- super absorbent material
Release Time: April 11, 2014 07:24 EDT | Update Time: April 11, 2014 07:25 EDT with the ocean temperature and acidity of rise jellyfish is strong growth.
While this may sound good news, sticky creatures near the coastline can clog nuclear power plants, sting swimmers and disrupt tourism.
To solve this problem and create something useful at the same time, a start
Israel is making an absorbing material called cement with dead jellyfish.
According to the Israel times, the company claims that "dry, flexible, sturdy materials" are easier to absorb than most types of paper towels and can be made into napkins, napkins and medical sponges.
The weight of cement in water is several times that of it, unlike the polymer currently used in diapers, it is completely biodegradable and breaks down in about a month.
Due to the structure of the jellyfish body, this material is very absorbent. Ofer Du-
Nur, president of the company behind the invention
"Jellyfish are marine creatures made up of 90 cents of water and live in the water," explained.
Their bodies are formed by substances that can absorb a large amount of liquid and hold them without disintegration or dissolution.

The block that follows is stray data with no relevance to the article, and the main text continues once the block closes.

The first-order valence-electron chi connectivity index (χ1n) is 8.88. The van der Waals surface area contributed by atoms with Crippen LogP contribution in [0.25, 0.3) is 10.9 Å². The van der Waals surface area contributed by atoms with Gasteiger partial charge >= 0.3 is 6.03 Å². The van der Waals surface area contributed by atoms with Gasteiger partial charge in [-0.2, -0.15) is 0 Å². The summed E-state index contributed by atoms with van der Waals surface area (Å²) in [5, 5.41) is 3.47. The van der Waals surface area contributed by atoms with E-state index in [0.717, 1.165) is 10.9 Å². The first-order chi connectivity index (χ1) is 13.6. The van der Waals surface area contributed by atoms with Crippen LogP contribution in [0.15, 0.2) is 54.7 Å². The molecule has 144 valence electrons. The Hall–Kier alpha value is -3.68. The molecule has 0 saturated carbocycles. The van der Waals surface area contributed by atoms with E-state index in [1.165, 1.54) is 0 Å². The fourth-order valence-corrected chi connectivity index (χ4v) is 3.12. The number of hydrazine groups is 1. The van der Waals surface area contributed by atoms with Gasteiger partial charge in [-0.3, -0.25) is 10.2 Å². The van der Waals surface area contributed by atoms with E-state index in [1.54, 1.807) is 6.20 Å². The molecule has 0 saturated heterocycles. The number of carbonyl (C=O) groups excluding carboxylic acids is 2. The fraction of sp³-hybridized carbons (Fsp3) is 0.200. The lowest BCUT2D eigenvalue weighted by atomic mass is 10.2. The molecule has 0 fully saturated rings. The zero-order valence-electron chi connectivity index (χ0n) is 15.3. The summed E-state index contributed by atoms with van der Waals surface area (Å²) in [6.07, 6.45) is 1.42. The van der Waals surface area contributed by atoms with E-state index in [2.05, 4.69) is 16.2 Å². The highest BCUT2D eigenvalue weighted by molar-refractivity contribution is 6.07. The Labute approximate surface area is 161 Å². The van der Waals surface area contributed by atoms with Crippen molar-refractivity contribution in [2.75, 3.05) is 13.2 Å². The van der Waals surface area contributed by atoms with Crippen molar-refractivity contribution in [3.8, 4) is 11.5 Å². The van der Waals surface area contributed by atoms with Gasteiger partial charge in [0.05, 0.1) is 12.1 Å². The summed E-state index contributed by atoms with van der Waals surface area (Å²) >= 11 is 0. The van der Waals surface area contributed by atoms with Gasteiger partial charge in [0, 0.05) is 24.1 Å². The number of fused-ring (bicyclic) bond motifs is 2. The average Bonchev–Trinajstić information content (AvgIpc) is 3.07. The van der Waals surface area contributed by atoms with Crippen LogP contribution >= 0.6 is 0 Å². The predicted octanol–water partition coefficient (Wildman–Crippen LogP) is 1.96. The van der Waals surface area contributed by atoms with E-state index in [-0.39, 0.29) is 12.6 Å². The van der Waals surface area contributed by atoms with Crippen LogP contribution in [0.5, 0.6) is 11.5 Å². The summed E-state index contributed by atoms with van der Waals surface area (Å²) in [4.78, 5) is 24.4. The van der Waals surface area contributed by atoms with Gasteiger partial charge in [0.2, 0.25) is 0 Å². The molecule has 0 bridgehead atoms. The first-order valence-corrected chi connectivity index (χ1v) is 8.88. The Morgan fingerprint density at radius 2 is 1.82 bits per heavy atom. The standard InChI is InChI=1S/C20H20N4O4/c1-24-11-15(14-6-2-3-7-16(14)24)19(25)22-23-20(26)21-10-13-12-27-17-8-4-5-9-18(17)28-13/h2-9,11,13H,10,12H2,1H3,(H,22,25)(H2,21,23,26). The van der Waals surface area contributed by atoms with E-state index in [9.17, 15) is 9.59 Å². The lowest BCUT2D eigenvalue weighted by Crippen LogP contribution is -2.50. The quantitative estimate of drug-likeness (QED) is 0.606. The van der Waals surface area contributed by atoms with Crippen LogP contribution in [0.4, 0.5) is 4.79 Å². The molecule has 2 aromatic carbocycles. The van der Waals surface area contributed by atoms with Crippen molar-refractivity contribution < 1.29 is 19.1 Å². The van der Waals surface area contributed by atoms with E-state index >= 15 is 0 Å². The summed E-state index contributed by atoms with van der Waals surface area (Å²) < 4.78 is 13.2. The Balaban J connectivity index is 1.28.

Based on research from Tel Aviv University, scientists began to look for a biodegradable material as an absorbent for synthetic materials such as high-absorption polymers (SAP).
Once they determined that the jellyfish body was the right material, the researchers used the nano-material --
They have special properties because of their size.
Convert jellyfish into cement that can absorb a large amount of liquid in a few seconds.
They add nanoparticles, which means that the material can be designed to have materials that are antibacterial, extra flexible, colorful and even scented. Mr Du-
Noor says hydrogen mud is safe and can clean up landfill sites and oceans at the same time.
If hydrogen mud is used alone in diapers, potential environmental benefits can be huge as a baby is considered to be able to pass through 15 lbs (70kg)
In the first year alone, diapers were made from non-biodegradable synthetic materials. Mr Du-
Noor said: "There are too many jellyfish in the sea, and there are too many Pampers in the landfill.
Cineal may have a final answer to both questions.
He is not worried that people will be delayed by the source of this new material, because he believes that consumers know very little about the composition of many products containing animal and plant ingredients.
Jellyfish have been seen everywhere in Israel's beaches and other countries' coastlines in recent years, and millions of plastic creatures have poisoned the water, preventing locals and tourists from swimming.
They are often considered dangerous pests, and only a few species are eaten in the Far East, while a chemical called mucus can be extracted from jellyfish and used in drug delivery systems.